New face, same family at Tivoli Lodge
VAIL ” At the Tivoli Lodge, the new is evident ” finely appointed rooms, a spacious lobby, underground parking, and wide views of the Gore Range and Vail Mountain.
And so is the old ” the family feel of a lodge that’s been in Vail Village, run by the Lazier family, since 1968.
During a tour of the newly rebuilt Tivoli, Bob Lazier crossed paths with his wife, Diane, who helped design the interior of the new hotel. In the elevator, he met his daughter-in-law, Kara, and his granddaughter, Jacqueline. And Indy, the family dog, followed him faithfully around the building.
The Tivoli Lodge reopened to guests Friday after almost two years of construction. The old lodge was torn down and completely rebuilt with 62 hotel rooms. The hotel was one of the first efforts in Vail’s “billion-dollar renewal,” which includes major construction projects throughout Vail Village and Lionshead.
Lazier said his hotel can be a model for the renewal of old lodges in Vail.
“If we can make it work, other places can make it work as well,” he said.
The furniture in the rooms was all custom-built for the lodge ” even the mattresses are made specially for the Tivoli. Diane Lazier found Colorado artists to provide art for rooms and hallways.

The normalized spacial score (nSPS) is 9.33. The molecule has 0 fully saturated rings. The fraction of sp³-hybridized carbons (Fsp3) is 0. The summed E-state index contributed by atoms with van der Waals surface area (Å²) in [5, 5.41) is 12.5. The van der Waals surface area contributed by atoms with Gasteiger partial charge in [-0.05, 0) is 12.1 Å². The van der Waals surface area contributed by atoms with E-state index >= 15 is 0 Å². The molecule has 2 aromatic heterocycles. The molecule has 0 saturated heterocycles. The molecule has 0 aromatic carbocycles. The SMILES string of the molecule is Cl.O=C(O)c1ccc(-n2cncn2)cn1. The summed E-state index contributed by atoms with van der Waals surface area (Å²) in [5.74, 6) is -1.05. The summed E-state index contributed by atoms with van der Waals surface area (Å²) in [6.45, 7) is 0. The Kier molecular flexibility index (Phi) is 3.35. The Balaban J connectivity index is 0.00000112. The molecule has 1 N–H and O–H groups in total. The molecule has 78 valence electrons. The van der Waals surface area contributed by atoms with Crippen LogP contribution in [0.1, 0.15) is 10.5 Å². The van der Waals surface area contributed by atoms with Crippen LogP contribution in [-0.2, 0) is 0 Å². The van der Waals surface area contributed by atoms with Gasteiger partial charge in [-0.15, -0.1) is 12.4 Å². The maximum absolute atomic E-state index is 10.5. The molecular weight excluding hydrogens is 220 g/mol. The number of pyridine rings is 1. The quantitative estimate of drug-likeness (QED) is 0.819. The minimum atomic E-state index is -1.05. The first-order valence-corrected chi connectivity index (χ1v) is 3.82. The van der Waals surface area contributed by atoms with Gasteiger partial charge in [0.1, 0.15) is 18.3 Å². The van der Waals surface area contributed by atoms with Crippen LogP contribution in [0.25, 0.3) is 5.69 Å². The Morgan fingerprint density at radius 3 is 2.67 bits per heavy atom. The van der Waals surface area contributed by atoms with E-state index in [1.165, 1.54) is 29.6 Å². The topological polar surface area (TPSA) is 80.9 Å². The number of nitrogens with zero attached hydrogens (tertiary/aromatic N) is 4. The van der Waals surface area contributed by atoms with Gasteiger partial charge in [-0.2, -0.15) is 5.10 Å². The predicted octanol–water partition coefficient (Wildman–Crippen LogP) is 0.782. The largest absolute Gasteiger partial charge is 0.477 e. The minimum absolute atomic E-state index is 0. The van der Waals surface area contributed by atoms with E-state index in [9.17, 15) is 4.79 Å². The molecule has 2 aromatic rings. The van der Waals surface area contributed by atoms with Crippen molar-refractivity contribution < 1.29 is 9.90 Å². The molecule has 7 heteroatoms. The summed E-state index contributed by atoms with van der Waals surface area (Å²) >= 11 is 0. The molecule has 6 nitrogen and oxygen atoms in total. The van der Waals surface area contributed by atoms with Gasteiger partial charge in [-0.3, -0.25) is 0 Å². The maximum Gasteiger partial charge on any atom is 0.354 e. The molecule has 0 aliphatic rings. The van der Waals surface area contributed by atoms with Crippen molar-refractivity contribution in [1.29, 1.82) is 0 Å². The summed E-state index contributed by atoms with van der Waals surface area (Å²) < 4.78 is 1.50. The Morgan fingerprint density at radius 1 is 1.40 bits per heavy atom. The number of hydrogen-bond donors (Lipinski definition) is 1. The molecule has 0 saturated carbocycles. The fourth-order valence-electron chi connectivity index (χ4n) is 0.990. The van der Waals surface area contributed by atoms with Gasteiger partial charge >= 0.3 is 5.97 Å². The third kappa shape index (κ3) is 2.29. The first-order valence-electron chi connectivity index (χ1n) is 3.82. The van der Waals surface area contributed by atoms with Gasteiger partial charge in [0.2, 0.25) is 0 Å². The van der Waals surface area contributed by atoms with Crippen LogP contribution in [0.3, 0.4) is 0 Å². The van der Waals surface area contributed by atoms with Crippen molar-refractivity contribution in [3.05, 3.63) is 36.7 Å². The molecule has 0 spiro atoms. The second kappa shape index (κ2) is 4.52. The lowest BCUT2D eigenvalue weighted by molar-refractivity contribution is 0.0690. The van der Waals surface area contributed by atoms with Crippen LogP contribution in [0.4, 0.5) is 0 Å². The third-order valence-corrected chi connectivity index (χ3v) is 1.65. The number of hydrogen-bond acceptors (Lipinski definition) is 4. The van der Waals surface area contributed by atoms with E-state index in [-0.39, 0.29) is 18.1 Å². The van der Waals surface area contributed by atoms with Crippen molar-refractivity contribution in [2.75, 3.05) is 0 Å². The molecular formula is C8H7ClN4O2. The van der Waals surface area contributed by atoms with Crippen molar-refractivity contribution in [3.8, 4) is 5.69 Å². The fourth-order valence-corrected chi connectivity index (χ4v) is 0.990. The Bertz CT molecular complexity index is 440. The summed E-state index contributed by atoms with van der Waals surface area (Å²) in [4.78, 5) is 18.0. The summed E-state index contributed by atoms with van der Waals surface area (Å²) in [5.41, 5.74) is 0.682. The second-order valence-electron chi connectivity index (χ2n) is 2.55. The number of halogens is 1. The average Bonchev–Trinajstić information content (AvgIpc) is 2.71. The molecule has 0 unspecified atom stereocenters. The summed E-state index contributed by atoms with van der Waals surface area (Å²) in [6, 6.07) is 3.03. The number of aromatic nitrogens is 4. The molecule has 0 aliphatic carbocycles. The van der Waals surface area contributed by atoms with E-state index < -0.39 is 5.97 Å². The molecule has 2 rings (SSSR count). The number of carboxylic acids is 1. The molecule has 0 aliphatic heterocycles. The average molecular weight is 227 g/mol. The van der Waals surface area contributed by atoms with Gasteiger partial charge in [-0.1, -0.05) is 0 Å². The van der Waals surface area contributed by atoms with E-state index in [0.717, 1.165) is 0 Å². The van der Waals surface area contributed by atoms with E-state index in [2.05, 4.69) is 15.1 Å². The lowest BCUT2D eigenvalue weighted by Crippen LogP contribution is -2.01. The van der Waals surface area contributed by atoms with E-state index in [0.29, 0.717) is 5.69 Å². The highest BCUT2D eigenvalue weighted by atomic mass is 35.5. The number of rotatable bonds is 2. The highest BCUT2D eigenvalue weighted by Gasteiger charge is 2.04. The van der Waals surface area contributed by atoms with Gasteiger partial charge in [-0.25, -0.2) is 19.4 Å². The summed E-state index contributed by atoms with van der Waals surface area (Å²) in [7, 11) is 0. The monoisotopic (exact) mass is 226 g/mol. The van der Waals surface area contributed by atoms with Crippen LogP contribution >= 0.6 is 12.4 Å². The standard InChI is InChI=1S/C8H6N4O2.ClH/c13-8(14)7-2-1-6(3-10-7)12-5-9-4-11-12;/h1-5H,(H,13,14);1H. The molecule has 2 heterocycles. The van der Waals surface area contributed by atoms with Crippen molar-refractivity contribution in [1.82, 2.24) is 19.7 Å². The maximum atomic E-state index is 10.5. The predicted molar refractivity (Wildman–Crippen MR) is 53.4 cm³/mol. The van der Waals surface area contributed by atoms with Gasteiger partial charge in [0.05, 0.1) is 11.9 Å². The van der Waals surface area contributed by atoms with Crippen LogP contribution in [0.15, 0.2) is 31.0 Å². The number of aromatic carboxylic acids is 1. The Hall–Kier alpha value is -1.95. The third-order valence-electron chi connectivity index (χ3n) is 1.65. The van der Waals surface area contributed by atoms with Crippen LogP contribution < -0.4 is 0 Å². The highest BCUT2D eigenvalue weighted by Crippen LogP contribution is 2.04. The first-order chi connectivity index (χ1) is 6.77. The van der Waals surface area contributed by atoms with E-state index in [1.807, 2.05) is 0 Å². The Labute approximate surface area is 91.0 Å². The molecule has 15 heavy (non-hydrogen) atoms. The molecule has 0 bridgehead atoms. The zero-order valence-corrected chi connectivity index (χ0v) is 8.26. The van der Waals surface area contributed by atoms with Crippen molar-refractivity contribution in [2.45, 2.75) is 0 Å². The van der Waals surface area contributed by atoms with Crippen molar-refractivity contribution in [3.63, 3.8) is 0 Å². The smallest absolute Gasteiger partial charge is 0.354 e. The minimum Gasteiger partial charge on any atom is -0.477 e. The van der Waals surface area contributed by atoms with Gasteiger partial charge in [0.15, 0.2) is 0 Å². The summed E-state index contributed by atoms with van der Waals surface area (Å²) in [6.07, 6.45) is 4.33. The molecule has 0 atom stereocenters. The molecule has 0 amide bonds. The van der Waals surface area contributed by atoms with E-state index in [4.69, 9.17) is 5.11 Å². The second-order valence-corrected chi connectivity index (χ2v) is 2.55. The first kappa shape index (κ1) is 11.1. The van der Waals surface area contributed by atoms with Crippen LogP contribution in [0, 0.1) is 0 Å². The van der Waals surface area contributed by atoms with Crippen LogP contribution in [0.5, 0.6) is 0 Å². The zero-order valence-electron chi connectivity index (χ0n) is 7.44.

The hotel also has a full bar, breakfast, underground parking, a spa, a workout room and a conference room.
Bob Lazier said his hotel has changed from a “folksy ma and pa lodge” to a hotel that meets the standards of today’s Vail.
“It was what Vail was like in 1968,” he said. “We hope this has changed as much as Vail has.”
Bob and Diane live on the top floor of the building, and their children and grandchildren will be frequent denizens of the hotel, Bob Lazier said.
The Laziers’ son Buddy ” Kara’s husband ” is an Indy car racer who won the Indianapolis 500 in 1996. The Laziers’ other son, Jaques, is also an Indy car racer.
Bob Lazier himself raced on the Indy circuit in 1981.
Bob and Diane Lazier moved to Vail in January 1963, during Vail’s first season. Bob Lazier said he was a Minnesota ski bum who had to teach his wife to ski if he wanted the marriage to last. They first worked at the Vail Village Inn.
Later, the Laziers built the Wedel Inn, where the Austria Haus is now. They sold that hotel and built the original Tivoli in 1968. Lazier said he’s had a pretty good run over 38 years.
“All my friends come back every year,” he said. “It’s a wonderful way to live.”
Staff Writer Edward Stoner can be reached at 949-0555, ext. 14623, or firstname.lastname@example.org.
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